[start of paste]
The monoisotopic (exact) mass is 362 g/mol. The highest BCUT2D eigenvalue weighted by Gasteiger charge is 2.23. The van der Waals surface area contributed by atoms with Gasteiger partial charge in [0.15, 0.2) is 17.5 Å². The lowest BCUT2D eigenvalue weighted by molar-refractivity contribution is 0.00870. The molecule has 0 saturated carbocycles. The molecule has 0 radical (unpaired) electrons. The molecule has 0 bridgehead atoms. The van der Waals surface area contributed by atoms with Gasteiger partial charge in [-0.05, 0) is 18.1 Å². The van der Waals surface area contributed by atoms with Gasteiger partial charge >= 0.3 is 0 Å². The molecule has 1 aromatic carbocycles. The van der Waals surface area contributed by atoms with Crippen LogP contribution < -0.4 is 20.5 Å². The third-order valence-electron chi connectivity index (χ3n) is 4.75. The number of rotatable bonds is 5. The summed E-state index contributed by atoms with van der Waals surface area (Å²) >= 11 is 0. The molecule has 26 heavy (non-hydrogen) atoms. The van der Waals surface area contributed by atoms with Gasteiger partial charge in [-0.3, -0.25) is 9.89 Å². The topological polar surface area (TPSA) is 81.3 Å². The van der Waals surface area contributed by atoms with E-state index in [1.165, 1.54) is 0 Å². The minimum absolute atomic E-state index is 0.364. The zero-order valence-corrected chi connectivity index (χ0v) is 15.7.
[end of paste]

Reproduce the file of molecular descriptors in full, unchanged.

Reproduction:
The monoisotopic (exact) mass is 362 g/mol. The highest BCUT2D eigenvalue weighted by Gasteiger charge is 2.23. The van der Waals surface area contributed by atoms with Gasteiger partial charge in [0.15, 0.2) is 17.5 Å². The lowest BCUT2D eigenvalue weighted by molar-refractivity contribution is 0.00870. The molecule has 0 saturated carbocycles. The molecule has 0 radical (unpaired) electrons. The molecule has 0 bridgehead atoms. The van der Waals surface area contributed by atoms with Gasteiger partial charge in [-0.05, 0) is 18.1 Å². The van der Waals surface area contributed by atoms with Gasteiger partial charge >= 0.3 is 0 Å². The molecule has 1 aromatic carbocycles. The van der Waals surface area contributed by atoms with Crippen LogP contribution < -0.4 is 20.5 Å². The third-order valence-electron chi connectivity index (χ3n) is 4.75. The number of rotatable bonds is 5. The summed E-state index contributed by atoms with van der Waals surface area (Å²) >= 11 is 0. The molecule has 26 heavy (non-hydrogen) atoms. The van der Waals surface area contributed by atoms with Gasteiger partial charge in [-0.3, -0.25) is 9.89 Å². The topological polar surface area (TPSA) is 81.3 Å². The van der Waals surface area contributed by atoms with E-state index in [1.165, 1.54) is 0 Å². The minimum absolute atomic E-state index is 0.364. The zero-order valence-corrected chi connectivity index (χ0v) is 15.7.